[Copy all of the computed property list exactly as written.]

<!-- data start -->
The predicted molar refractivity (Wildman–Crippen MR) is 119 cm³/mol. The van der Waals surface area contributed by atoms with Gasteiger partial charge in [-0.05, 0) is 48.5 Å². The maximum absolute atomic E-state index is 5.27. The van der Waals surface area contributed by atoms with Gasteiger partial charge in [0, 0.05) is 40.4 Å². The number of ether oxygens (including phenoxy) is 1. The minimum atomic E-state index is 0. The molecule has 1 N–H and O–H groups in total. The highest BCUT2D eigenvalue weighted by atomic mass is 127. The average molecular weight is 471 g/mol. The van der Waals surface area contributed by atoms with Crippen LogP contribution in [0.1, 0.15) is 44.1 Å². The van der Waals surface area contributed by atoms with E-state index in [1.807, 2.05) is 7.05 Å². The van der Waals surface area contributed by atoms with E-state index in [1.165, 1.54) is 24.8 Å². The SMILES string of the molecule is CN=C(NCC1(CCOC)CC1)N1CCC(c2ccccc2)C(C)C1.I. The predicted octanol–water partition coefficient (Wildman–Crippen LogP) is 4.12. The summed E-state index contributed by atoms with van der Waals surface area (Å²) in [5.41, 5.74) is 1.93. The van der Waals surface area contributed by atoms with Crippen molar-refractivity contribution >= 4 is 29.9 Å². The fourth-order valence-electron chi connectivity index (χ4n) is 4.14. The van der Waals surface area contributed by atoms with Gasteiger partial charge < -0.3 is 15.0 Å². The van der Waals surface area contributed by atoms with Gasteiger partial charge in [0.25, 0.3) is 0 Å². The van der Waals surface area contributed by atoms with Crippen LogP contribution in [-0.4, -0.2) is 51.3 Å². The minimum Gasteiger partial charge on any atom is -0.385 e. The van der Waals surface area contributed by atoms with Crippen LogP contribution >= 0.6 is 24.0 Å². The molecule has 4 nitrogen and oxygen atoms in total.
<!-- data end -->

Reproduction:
The predicted molar refractivity (Wildman–Crippen MR) is 119 cm³/mol. The van der Waals surface area contributed by atoms with Gasteiger partial charge in [-0.05, 0) is 48.5 Å². The maximum absolute atomic E-state index is 5.27. The van der Waals surface area contributed by atoms with Gasteiger partial charge in [0, 0.05) is 40.4 Å². The number of ether oxygens (including phenoxy) is 1. The minimum atomic E-state index is 0. The molecule has 1 N–H and O–H groups in total. The highest BCUT2D eigenvalue weighted by atomic mass is 127. The average molecular weight is 471 g/mol. The van der Waals surface area contributed by atoms with Crippen LogP contribution in [0.1, 0.15) is 44.1 Å². The van der Waals surface area contributed by atoms with E-state index in [1.807, 2.05) is 7.05 Å². The van der Waals surface area contributed by atoms with E-state index in [1.165, 1.54) is 24.8 Å². The SMILES string of the molecule is CN=C(NCC1(CCOC)CC1)N1CCC(c2ccccc2)C(C)C1.I. The predicted octanol–water partition coefficient (Wildman–Crippen LogP) is 4.12. The summed E-state index contributed by atoms with van der Waals surface area (Å²) in [5.41, 5.74) is 1.93. The van der Waals surface area contributed by atoms with Crippen molar-refractivity contribution >= 4 is 29.9 Å². The fourth-order valence-electron chi connectivity index (χ4n) is 4.14. The van der Waals surface area contributed by atoms with Gasteiger partial charge < -0.3 is 15.0 Å². The van der Waals surface area contributed by atoms with Gasteiger partial charge in [0.25, 0.3) is 0 Å². The van der Waals surface area contributed by atoms with Crippen LogP contribution in [-0.4, -0.2) is 51.3 Å². The minimum Gasteiger partial charge on any atom is -0.385 e. The van der Waals surface area contributed by atoms with Crippen LogP contribution >= 0.6 is 24.0 Å². The molecule has 4 nitrogen and oxygen atoms in total.